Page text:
Going for the low-hanging fruit, I said, “We’re not here to ask for one show about Hispanics. What we’re asking is for you to start integrating and including characters in your current shows who are Latinos.” One of the network men said, “But we don’t have Hispanic writers. We wouldn’t know how they speak or what their background story would be.” Ignoring the insult about vocabulary and controlling my desire to jump up and say, “Well you need to have more diverse writers!” I countered with, “You don’t have to know anything else. All you have to do is take a current character already planned but not cast, and just change their name from John to Juan or Mary to Maria. They would still have the same dialogue and role because Latinos today are just like everyone else. We are doctors and nurses. We’re lawyers and teachers. We’re peace officers and scientists.” They still didn’t get it.
Sadly, the third network meeting was a rerun of the first two. From those failed meetings that frustrating and infuriating day came another idea. If the networks refused to begin portraying characters of color in a positive light and didn’t do anything more on their own, then we would take a different tack to make the point glaringly obvious to the folks in New York and Hollywood.
We regrouped and decided to create and host our own annual Awards program, the ALMAs, which stands for the American Latino Media & Arts award. It would be an award to highlight the best American Latino contributions to music, television, and film that promoted fair and accurate portrayals of Latinos. To further prove that there was a void of such roles, we purposely left some key award categories, like “Best Lead Actor” without any nominations that first year.
A quarter of a century later, the award show goes on and the categories are full now. However, much work to change corporate attitudes toward Latinos and all underrepresented communities remains even today. In our own field of public relations, too many conglomerates think simply slapping a Spanish name on a marketing team will serve them in reaching today’s LatinX market. Nothing could be further from the truth.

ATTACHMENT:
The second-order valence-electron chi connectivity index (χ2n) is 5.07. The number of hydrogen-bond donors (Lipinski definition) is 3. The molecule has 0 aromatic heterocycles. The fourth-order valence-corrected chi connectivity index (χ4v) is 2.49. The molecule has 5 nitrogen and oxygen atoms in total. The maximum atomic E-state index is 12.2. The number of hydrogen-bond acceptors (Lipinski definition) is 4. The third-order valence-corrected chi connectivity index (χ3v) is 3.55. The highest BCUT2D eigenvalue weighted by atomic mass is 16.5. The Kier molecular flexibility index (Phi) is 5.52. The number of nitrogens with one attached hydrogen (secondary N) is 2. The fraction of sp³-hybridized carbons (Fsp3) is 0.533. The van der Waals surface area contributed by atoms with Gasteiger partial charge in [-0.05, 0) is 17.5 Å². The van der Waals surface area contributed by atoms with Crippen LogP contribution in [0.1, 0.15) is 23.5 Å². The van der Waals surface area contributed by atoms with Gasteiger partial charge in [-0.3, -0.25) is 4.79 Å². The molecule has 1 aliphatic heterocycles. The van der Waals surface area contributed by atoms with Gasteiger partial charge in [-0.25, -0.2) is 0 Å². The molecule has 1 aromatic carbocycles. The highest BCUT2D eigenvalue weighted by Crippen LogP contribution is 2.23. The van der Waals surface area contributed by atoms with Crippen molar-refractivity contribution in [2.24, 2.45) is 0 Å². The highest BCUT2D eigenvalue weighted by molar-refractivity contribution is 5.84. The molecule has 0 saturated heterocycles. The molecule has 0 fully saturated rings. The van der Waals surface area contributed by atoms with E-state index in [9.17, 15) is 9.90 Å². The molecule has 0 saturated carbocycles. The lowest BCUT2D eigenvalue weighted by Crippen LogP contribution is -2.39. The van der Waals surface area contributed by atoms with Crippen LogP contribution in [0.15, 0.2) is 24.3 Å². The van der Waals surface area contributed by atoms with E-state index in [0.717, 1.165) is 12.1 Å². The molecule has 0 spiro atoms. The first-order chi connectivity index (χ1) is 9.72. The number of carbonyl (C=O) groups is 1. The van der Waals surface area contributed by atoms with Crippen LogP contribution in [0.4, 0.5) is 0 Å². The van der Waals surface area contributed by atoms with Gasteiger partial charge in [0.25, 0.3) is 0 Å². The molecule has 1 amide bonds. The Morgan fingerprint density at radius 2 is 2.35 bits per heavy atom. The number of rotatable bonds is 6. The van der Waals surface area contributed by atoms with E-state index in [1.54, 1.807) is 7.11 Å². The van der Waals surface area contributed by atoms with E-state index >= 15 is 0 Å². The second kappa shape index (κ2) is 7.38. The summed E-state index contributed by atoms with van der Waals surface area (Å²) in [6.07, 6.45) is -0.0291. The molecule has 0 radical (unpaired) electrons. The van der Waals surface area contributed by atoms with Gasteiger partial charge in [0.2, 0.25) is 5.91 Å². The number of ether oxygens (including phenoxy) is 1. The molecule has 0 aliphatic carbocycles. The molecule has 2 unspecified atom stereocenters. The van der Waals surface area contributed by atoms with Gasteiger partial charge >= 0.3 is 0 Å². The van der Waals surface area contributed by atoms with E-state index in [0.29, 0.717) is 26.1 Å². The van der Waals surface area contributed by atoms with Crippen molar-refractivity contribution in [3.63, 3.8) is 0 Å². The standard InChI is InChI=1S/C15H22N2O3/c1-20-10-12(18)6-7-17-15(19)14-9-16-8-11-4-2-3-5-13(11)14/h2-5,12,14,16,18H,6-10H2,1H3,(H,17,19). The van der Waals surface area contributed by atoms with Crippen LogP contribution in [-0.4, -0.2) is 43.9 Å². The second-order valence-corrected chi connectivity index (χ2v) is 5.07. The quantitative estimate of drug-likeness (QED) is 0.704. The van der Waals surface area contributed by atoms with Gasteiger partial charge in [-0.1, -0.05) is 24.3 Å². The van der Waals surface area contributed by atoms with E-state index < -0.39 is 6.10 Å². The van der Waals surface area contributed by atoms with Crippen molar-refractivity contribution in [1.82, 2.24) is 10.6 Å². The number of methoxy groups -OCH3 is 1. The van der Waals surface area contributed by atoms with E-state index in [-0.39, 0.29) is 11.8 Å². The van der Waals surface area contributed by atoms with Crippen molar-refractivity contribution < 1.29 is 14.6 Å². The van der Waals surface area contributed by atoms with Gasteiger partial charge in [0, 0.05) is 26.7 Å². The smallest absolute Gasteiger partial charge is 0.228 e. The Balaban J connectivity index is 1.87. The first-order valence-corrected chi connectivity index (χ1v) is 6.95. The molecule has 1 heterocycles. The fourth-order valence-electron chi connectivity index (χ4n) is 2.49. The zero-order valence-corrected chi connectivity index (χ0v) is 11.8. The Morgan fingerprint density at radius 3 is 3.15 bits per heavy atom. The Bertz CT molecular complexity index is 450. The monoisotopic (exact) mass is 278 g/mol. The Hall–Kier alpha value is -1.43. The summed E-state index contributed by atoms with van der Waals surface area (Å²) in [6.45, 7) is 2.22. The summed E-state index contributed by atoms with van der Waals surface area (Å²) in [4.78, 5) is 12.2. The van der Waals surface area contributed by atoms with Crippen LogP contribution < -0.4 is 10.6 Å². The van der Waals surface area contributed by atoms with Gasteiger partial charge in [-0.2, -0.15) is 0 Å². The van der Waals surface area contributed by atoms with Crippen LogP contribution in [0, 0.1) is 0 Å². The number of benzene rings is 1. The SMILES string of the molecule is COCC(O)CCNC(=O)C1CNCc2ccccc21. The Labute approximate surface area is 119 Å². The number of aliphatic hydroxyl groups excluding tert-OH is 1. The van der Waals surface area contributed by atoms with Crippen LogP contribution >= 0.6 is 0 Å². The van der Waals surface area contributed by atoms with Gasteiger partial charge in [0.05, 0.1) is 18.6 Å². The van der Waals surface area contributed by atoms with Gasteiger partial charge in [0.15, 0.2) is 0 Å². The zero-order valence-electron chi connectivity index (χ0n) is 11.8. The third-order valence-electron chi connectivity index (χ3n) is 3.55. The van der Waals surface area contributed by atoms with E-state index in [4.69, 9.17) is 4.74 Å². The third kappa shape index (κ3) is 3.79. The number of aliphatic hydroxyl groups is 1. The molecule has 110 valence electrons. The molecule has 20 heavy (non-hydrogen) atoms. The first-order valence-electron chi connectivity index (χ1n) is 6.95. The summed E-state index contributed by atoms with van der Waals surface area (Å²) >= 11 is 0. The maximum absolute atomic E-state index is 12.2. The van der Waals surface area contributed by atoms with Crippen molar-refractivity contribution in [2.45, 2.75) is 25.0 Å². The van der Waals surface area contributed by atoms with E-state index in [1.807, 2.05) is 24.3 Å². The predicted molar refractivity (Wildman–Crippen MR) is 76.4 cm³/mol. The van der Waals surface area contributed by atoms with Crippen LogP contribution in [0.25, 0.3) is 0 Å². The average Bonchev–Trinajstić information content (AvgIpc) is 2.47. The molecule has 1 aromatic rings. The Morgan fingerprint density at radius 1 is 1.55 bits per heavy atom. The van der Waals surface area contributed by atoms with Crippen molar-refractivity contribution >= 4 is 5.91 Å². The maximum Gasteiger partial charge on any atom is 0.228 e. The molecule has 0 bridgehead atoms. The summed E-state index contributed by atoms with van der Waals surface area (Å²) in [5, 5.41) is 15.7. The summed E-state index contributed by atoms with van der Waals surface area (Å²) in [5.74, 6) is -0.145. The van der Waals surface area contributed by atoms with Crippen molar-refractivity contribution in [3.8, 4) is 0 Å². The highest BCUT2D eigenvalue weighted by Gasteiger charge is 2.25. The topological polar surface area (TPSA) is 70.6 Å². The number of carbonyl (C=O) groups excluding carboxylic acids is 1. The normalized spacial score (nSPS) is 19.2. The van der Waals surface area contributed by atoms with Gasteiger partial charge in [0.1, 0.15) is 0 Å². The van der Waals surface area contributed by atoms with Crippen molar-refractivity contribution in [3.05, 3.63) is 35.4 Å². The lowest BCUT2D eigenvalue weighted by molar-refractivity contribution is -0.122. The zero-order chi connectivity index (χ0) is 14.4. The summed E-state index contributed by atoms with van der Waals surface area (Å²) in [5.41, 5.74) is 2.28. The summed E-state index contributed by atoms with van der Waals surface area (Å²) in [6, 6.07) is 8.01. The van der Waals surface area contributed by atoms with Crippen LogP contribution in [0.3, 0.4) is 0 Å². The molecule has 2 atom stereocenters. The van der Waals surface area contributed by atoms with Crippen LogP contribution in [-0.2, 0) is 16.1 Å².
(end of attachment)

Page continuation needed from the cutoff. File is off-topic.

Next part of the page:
That’s why I am proud to be one of the six principals who founded The Change Agencies, the first and only national network of independently owned public relations firms focused on inclusive marketing to multicultural and LGBTQ communities. We each have a proven track record of understanding our client and community needs. We have established relationships with national leaders and organizations. We know the importance of communicating with target audiences in a respectful manner.
Businesses shouldn’t claim to support Diversity and Inclusion because they have to, they should embrace it because it’s smart, sound business. If a company does not become diverse, it cannot cater and market to a diverse population. The face of America has changed, and so too should companies.
The world is changing, and companies need to change with it, or they will be left behind. If they cling to the past and the status quo, they will lose market share and audience just like the networks have in the decades since those meetings, and that’s the true bottom line.
Those network meetings in Manhattan started a new chapter for me where I re-dedicated my life and professional career to changing things for the better for myself, my community and my country. The ignorance and inertia I encountered in those boardrooms motivated me to become more active in advocating change. This is why I am proud to be one of The Change Agencies working to change business for the better.